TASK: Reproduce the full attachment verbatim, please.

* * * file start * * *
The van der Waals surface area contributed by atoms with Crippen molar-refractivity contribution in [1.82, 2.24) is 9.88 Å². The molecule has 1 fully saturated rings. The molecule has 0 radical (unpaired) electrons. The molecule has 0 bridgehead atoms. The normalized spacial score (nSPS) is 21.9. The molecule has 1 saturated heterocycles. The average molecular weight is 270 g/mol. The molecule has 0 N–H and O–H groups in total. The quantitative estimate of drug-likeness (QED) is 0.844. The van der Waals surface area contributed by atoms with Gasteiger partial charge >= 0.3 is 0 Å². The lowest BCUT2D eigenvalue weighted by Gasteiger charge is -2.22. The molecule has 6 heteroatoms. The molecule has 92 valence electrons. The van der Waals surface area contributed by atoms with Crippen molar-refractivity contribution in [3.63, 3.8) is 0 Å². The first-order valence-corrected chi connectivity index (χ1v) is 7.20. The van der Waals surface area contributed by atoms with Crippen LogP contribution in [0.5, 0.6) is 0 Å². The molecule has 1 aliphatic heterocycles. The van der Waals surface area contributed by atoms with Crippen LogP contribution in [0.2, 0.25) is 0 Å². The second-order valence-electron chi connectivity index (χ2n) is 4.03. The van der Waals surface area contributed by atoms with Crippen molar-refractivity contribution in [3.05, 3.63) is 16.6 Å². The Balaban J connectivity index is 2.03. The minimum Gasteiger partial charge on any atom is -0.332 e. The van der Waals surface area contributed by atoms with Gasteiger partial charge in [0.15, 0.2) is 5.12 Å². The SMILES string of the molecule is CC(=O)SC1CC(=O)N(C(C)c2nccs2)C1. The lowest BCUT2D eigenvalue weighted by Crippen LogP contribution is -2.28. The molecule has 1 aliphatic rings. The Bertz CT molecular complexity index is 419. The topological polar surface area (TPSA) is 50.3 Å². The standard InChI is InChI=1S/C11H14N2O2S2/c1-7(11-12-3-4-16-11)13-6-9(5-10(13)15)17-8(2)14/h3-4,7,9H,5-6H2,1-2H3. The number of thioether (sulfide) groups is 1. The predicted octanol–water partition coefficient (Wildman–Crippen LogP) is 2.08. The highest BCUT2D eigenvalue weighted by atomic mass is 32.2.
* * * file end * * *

The van der Waals surface area contributed by atoms with Crippen molar-refractivity contribution in [1.82, 2.24) is 9.88 Å². The molecule has 1 fully saturated rings. The molecule has 0 radical (unpaired) electrons. The molecule has 0 bridgehead atoms. The normalized spacial score (nSPS) is 21.9. The molecule has 1 saturated heterocycles. The average molecular weight is 270 g/mol. The molecule has 0 N–H and O–H groups in total. The quantitative estimate of drug-likeness (QED) is 0.844. The van der Waals surface area contributed by atoms with Gasteiger partial charge >= 0.3 is 0 Å². The lowest BCUT2D eigenvalue weighted by Gasteiger charge is -2.22. The molecule has 6 heteroatoms. The molecule has 92 valence electrons. The van der Waals surface area contributed by atoms with Crippen molar-refractivity contribution in [3.63, 3.8) is 0 Å². The first-order valence-corrected chi connectivity index (χ1v) is 7.20. The van der Waals surface area contributed by atoms with Crippen LogP contribution in [0.5, 0.6) is 0 Å². The molecule has 1 aliphatic heterocycles. The van der Waals surface area contributed by atoms with Crippen LogP contribution in [0.2, 0.25) is 0 Å². The second-order valence-electron chi connectivity index (χ2n) is 4.03. The van der Waals surface area contributed by atoms with Crippen molar-refractivity contribution in [3.05, 3.63) is 16.6 Å². The Balaban J connectivity index is 2.03. The minimum Gasteiger partial charge on any atom is -0.332 e. The van der Waals surface area contributed by atoms with Gasteiger partial charge in [0.15, 0.2) is 5.12 Å². The SMILES string of the molecule is CC(=O)SC1CC(=O)N(C(C)c2nccs2)C1. The lowest BCUT2D eigenvalue weighted by Crippen LogP contribution is -2.28. The molecule has 1 aliphatic rings. The Bertz CT molecular complexity index is 419. The topological polar surface area (TPSA) is 50.3 Å². The standard InChI is InChI=1S/C11H14N2O2S2/c1-7(11-12-3-4-16-11)13-6-9(5-10(13)15)17-8(2)14/h3-4,7,9H,5-6H2,1-2H3. The number of thioether (sulfide) groups is 1. The predicted octanol–water partition coefficient (Wildman–Crippen LogP) is 2.08. The highest BCUT2D eigenvalue weighted by atomic mass is 32.2.